Books set in the south?
July 4, 2010 7:14 PM   Subscribe

I am looking for books that are set in the south preferably in the early 20th century

any book set in the American south, preferably in the twenties or around the first half of the 20th c. like for instance to kill a mockingbird or as hot as it was you ought to thank me (two very different examples, I am looking more for that particular atmosphere than anything else, think dusty roads and girls in cotton dresses and marshes and older men calling young men 'boy')

(though it would be really great if it were terribly engaging fiction)
posted by ameliaaah to Writing & Language (23 answers total) 10 users marked this as a favorite
Best answer: William Faulkner won the nobel prize for writing about this stuff.

If you're willing to go into the middle of the 20th century I'd highly recommend The Moviegoer by Walker Percy.
posted by alms at 7:20 PM on July 4, 2010 [5 favorites]

Yeah, Faulkner.
posted by jz at 7:22 PM on July 4, 2010

You might also try Eudora Welty, Flannery O'Connor, or Carson McCullers.
posted by dilettante at 7:25 PM on July 4, 2010 [4 favorites]

Best answer: Flannery O'Connor is more known for her short stories than her novels, but her writing is full of that vibe.

More generally, I think what you want to look for is "Southern Gothic."

Another author who gives off that vibe without being strictly Southern is Willa Cather.
posted by devinemissk at 7:26 PM on July 4, 2010 [1 favorite]

Oh. and maybe Thomas Wolfe.
posted by dilettante at 7:34 PM on July 4, 2010

Who needs that hifalutin' littera-tyoor.

You need to read you Erskine Caldwell's Tobacco Road.
posted by BitterOldPunk at 7:46 PM on July 4, 2010

Walker's The Color Purple and Neale Hurston's Their Eyes Were Watching God both apply.

If you haven't but want to read both, do Hurston first--you'll see where Walker is drawing from. Both brilliant.
posted by smirkette at 8:08 PM on July 4, 2010 [3 favorites]

The first 1/2 of Willie Morris' North Towards Home is some of the best descriptive writing about the deep south I've laid eyes on, outside of Faulkner.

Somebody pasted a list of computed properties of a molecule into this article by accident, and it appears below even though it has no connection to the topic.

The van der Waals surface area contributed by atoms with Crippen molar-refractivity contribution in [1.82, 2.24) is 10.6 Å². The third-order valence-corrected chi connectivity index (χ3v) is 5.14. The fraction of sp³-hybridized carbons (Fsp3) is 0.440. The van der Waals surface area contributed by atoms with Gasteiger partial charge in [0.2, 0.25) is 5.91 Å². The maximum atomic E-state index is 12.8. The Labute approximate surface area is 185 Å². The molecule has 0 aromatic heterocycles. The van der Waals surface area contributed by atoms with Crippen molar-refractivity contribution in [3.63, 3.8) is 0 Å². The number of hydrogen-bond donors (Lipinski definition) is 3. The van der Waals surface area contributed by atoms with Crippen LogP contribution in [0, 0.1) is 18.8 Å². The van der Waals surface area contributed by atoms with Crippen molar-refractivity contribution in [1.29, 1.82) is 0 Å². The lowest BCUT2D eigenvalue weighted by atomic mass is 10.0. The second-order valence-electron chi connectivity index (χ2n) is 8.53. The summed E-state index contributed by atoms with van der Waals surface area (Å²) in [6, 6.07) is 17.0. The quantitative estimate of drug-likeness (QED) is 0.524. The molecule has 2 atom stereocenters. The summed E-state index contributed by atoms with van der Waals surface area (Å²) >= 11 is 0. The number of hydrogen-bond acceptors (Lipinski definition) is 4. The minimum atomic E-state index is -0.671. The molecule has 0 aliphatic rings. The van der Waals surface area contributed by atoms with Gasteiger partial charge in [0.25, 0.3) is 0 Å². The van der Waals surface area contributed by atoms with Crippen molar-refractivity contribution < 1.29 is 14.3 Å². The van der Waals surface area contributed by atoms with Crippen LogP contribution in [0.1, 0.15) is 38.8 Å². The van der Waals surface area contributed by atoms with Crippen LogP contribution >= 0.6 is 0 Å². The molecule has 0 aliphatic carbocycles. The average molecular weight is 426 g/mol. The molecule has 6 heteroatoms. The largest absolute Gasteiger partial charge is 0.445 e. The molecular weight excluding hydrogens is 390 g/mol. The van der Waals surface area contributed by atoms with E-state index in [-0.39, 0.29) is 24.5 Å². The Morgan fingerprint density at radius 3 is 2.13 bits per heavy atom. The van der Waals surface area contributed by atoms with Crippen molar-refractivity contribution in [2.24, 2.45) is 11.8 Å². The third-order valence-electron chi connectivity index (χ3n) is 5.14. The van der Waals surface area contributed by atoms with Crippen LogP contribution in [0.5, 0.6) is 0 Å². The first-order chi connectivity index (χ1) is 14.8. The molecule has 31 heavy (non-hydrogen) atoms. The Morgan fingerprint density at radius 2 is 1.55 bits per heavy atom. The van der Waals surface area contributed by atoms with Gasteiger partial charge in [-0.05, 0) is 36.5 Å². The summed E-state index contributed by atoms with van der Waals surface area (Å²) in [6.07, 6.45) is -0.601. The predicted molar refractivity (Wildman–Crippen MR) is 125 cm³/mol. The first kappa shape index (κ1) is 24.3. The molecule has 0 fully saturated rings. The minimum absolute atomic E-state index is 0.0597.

posted by Devils Rancher at 8:12 PM on July 4, 2010

Best answer: Paulette Jiles: Stormy Weather takes place in Depression era East Texas. It's outstanding and you will definitely get your cotton dress fix and terribly engaging fiction fix. Oil wells, peach trees, early telephone lines, and horse racing included.
posted by jschu at 8:15 PM on July 4, 2010

Are plays cool? If so, Tennessee Williams.
posted by Lutoslawski at 9:01 PM on July 4, 2010 [1 favorite]

Paper Moon.
posted by CathyG at 9:56 PM on July 4, 2010

Cold Sassy Tree by Olive Ann Burns will fit the bill nicely.
posted by mynameisluka at 10:00 PM on July 4, 2010

the Secret Life of Bees
posted by Lylo at 10:21 PM on July 4, 2010

Cormac McCarthy has three great books about / set in the South:

Suttree - Knoxville, TN in the 1950s.
Outer Dark - early 20th century, undefined South.
The Orchard Keeper - probably 1940s, set in part in eastern TN. As a former Tennessean I think I can go on record as saying it has the best-written eastern TN accents that I've ever seen on paper.
posted by komara at 10:32 PM on July 4, 2010

Oops, forgot about McCarthy's Child of God as well. Make that four great books.
posted by komara at 10:33 PM on July 4, 2010

Gonna have to go with All The King's Men by Robert Penn Warren.
posted by i_am_a_Jedi at 10:33 PM on July 4, 2010 [2 favorites]

Rambling Rose by Calder Willingham is good, as is The Heart is a Lonely Hunter by Carson McCullers.
posted by h00py at 4:53 AM on July 5, 2010

Came in to suggest Cold Sassy Tree -- I recently read it and loved it.
posted by runningwithscissors at 7:24 AM on July 5, 2010

Other Voices, Other Rooms
posted by Splunge at 10:12 AM on July 5, 2010

Chris Sizemore's (who was the Eve of the 3 faces)own memoir.
posted by brujita at 12:11 AM on July 6, 2010

Response by poster: "SOUTHERN GOTHIC" of course, remember that time I spent an entire unit studying this in high school?
sigh, good thing the Things We Learn stay with us forever.

thanks everyone!
posted by ameliaaah at 8:34 AM on July 6, 2010

« Older Explaining the Horizon Problem in cosmology.   |   Looking for the right grade school in Rochester... Newer »
This thread is closed to new comments.